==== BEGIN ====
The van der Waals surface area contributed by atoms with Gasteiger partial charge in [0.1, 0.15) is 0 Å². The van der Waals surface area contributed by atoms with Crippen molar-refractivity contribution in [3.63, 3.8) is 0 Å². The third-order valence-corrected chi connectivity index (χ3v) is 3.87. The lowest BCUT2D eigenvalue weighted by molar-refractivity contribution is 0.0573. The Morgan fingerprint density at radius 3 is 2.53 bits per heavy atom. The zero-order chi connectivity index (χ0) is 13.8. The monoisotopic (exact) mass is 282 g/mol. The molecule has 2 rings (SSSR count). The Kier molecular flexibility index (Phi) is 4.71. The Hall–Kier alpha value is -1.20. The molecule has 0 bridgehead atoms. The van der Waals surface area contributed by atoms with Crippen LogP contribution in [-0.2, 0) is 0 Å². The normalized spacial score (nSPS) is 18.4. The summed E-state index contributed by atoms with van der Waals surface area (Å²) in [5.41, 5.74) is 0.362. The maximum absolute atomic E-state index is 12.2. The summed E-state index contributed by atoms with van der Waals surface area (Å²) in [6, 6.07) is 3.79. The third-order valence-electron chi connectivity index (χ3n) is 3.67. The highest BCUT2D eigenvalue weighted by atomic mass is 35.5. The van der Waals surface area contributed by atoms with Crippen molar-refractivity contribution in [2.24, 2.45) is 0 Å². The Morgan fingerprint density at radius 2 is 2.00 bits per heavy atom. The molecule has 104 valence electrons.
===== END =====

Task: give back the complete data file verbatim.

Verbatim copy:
The van der Waals surface area contributed by atoms with Gasteiger partial charge in [0.1, 0.15) is 0 Å². The van der Waals surface area contributed by atoms with Crippen molar-refractivity contribution in [3.63, 3.8) is 0 Å². The third-order valence-corrected chi connectivity index (χ3v) is 3.87. The lowest BCUT2D eigenvalue weighted by molar-refractivity contribution is 0.0573. The Morgan fingerprint density at radius 3 is 2.53 bits per heavy atom. The zero-order chi connectivity index (χ0) is 13.8. The monoisotopic (exact) mass is 282 g/mol. The molecule has 2 rings (SSSR count). The Kier molecular flexibility index (Phi) is 4.71. The Hall–Kier alpha value is -1.20. The molecule has 0 bridgehead atoms. The van der Waals surface area contributed by atoms with Crippen LogP contribution in [-0.2, 0) is 0 Å². The normalized spacial score (nSPS) is 18.4. The summed E-state index contributed by atoms with van der Waals surface area (Å²) in [5.41, 5.74) is 0.362. The maximum absolute atomic E-state index is 12.2. The summed E-state index contributed by atoms with van der Waals surface area (Å²) in [6, 6.07) is 3.79. The third-order valence-electron chi connectivity index (χ3n) is 3.67. The highest BCUT2D eigenvalue weighted by atomic mass is 35.5. The van der Waals surface area contributed by atoms with Crippen molar-refractivity contribution in [2.24, 2.45) is 0 Å². The Morgan fingerprint density at radius 2 is 2.00 bits per heavy atom. The molecule has 104 valence electrons.